Climate change: a humanitarian crisis

Learn how changing climate is affecting vulnerable communities and creating an unprecedented need for emergency shelter.

The global climate is changing at an unprecedented rate. And it’s having dramatic effects on people around the world.

Through our work supporting vulnerable communities, we are seeing increasingly devastating floods. Shifting weather patterns are also affecting food production and making some disasters more extreme. As a result, vital infrastructures are under threat, like water resources, energy, transportation, agriculture and health, as well as local ecosystems and wildlife.

Climate change is a humanitarian crisis.

We see this when we work with communities who have lost homes, livelihoods or loved ones to tropical storms, flooding and drought. Our changing climate is making it harder to live in many parts of the world and issues continue to build for people who play the smallest part in creating them.

Vulnerable families are on the front line of the climate crisis, forced to leave their homes to survive – either because of these disasters, or to find food, water or to make a living.

It is estimated that 1.2 billion people could be displaced by the climate crisis by 2050.

How climate change affects disasters

Our changing climate is making large weather events like droughts, hurricanes, floods and wildfires worse

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How does climate change affect people?

Extreme weather events often happen in countries where many people live in poverty. We help vulnerable communities recover after disaster, but the climate crisis is making challenging situations worse.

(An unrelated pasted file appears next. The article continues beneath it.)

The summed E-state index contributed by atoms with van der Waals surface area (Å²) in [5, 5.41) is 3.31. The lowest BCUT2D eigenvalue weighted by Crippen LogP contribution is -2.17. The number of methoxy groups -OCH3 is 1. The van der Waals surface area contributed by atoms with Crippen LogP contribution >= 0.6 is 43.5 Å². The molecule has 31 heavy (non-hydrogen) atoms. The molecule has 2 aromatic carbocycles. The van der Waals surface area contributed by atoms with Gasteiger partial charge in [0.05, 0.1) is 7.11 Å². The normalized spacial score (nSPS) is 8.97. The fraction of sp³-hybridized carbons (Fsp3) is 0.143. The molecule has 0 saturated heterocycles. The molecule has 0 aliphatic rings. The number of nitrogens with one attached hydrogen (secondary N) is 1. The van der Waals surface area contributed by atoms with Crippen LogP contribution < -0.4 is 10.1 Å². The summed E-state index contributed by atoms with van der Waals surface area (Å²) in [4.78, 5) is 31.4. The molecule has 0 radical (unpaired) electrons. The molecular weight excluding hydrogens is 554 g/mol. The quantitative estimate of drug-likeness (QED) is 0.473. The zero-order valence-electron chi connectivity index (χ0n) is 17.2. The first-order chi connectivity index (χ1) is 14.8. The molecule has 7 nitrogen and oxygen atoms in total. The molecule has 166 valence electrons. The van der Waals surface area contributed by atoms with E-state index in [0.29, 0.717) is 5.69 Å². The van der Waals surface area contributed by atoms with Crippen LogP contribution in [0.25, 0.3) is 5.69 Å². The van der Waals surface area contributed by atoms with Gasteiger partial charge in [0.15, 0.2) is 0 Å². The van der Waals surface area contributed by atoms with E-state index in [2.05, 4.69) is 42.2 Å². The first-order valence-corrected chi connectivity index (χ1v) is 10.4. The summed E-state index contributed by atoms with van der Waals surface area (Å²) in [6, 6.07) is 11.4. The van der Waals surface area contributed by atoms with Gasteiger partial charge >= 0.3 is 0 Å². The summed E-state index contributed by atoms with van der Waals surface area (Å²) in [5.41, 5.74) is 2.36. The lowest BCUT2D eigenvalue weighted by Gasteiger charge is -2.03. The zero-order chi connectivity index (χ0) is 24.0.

The climate crisis is having a huge impact on people who depend on the weather for their livelihoods. People who farm, rear livestock, or live a nomadic lifestyle are struggling to feed their families. Climate shocks bring devastating and long-term effects, often forcing them to move away into cities.

This brings a new set of challenging circumstances such as overcrowding, food scarcity and vulnerability to diseases like coronavirus.

For people living through war, the climate crisis makes their already overwhelmingly difficult situation worse.

Floods, droughts, depletion of water sources, shortage of food and often having nowhere to live add to the complexities of war.

With no essential services like health or social care, damaged economies, the constant threat of violence, and the lack of robust shelter, people’s ability to cope can be entirely compromised.

Mirta, a lady wearing glasses in Paraguay
“I'm tired of always having to move each time there are floods, but we don't have another option. We simply can't afford to buy a home out of the flood-affected areas.” - Mirta, Paraguay

How we manage our environmental impact

We know that by working to support disaster-affected communities we also have an impact on the environment.

Our use of air freight and energy contributes to climate change; the waste we produce contributes to landfill, and any single-use plastics will stay on the planet for many lifetimes.